One of the non-sibling characters is a very forthright female scholar whose refusal to conform brings her all sorts of woe. That’s part of one of the series’ themes – how women can and do prosper in worlds dominated by men. I got sick of fantasy worlds with off-the-peg patriarchal medieval societies whose women can, often inexplicably, do the hell what they like. It annoyed me. It never seemed very realistic. Real non-liberal societies can be intensely restrictive to everyone, but especially women. I mean, by all means, do a story set in a world where women are in charge, or completely equal, or apportioned certain roles they don’t traditionally have in ours. That’s cool. What irritates me is there is often this disconnect between the wandering princess and the world she lives in. In answer to this I wanted to write a story that was, in part, concerned with female agency against the odds. So in The City of Ice we have a powerful woman mage, a female soldier, a glimpse of Ruthnia’s sole matriarchal society, the Hundred’s best duelist, who is a woman, and an ex-prostitute who finds herself caught up in something quite dark involving one of the Hundred’s two remaining gods.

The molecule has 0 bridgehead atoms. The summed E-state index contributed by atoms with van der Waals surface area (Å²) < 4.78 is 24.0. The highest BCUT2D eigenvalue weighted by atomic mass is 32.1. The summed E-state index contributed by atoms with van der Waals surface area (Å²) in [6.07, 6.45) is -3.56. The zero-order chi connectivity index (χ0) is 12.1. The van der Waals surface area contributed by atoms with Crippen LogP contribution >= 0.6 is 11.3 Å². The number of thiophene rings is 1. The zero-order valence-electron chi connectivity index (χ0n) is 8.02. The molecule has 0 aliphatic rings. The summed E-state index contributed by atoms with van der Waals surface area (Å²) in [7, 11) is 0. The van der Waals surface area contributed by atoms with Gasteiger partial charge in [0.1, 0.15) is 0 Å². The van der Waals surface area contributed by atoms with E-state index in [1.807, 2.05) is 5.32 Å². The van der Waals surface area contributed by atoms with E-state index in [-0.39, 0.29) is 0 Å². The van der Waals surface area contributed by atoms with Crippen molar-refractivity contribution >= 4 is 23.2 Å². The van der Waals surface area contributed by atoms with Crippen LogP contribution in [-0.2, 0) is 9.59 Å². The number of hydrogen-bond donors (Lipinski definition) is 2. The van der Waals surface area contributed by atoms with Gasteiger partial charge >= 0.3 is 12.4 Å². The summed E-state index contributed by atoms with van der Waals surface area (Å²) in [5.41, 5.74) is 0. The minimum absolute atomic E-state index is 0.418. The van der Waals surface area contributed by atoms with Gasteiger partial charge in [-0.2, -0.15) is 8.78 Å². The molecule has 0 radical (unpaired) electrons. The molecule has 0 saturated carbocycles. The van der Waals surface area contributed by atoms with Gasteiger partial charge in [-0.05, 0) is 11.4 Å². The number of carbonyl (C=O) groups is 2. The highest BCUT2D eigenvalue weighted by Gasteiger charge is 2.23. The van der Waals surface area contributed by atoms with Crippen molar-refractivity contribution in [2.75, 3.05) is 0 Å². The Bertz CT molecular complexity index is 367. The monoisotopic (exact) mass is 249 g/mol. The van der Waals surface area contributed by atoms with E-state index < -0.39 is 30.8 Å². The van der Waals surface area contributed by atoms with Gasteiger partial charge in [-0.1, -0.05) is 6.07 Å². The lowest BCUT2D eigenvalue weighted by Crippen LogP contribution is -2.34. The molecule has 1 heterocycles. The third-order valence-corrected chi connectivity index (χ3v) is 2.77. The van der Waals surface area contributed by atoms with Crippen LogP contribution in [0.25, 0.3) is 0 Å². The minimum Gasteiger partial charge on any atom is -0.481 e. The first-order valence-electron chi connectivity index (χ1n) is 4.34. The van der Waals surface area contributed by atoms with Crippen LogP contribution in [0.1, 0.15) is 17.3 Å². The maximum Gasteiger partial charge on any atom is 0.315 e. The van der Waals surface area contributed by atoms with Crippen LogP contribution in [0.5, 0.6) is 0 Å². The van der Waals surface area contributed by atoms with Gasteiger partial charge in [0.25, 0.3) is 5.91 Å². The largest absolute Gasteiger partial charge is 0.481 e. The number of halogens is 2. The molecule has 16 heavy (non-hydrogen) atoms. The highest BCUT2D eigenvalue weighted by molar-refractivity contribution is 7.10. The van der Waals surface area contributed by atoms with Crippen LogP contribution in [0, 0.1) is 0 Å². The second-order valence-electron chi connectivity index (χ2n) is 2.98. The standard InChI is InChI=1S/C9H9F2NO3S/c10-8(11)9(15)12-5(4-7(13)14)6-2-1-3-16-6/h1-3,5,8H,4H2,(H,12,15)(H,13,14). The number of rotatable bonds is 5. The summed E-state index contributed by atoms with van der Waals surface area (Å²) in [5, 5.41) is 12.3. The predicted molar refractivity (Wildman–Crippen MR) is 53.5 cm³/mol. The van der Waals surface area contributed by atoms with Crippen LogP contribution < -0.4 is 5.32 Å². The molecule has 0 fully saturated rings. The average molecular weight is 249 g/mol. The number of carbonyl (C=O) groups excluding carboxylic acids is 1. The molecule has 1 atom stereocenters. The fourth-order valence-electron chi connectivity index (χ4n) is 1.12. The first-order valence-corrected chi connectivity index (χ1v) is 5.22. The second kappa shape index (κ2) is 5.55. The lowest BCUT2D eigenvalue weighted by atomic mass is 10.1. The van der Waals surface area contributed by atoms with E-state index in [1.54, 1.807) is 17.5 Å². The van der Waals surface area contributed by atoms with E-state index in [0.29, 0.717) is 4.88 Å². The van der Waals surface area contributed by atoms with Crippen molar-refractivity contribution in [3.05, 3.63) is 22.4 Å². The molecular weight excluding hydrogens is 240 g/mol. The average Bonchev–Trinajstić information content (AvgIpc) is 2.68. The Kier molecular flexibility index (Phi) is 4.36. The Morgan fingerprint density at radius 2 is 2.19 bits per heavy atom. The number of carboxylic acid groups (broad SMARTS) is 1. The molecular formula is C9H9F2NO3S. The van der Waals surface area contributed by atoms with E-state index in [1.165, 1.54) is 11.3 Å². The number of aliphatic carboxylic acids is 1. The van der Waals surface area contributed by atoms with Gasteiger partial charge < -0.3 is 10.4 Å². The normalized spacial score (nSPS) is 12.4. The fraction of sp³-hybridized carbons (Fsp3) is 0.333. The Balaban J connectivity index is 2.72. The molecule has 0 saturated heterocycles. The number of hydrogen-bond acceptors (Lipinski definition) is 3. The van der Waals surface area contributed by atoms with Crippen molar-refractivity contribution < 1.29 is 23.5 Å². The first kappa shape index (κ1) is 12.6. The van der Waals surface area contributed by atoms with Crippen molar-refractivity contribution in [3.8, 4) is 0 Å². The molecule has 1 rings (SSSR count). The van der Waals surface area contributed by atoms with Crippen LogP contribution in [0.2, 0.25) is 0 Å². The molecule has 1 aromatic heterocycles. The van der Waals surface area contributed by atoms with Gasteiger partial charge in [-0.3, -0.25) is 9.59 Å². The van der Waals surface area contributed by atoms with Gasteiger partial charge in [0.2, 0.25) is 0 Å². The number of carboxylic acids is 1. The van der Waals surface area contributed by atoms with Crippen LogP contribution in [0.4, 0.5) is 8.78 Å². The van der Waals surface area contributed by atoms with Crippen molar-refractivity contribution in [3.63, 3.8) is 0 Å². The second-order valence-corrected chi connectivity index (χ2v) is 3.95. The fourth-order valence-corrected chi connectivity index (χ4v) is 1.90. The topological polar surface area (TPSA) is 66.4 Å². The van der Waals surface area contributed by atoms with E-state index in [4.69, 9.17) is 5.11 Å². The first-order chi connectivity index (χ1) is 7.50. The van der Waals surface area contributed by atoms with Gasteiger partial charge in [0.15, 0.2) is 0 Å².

DJ: I love multiple POVs and complex plots, but I have always wondered how writers approach writing these types of stories? How did you decide which POV to jump to next when telling the story and how did you actually write the story? Or, when certain situations occur, how do you decide which POV to tell each scene from?
Kay: It depends. I write a lot of books, most under other names. I change the way I write all the time, partially to keep my job fresh for myself. Not all of them are multiple POVs, though. The Iron Ship I did actually write all the parts from each character’s POV, then shuffle them together. The City of Ice I approached more concerned with the story’s structure. Sometimes I write a book sequentially, but usually I jump about. I was a journalist for a long time and had to write high quality copy very quickly, so I write fast and rarely rewrite a lot, though I often wish I had just a few more days. It does happen though.
The POV I choose is dictated by the scenes I have in my head and the needs of the story.
DJ: Do you ever go back and rearrange the planned order or have to write a scene over again from another character’s perspective?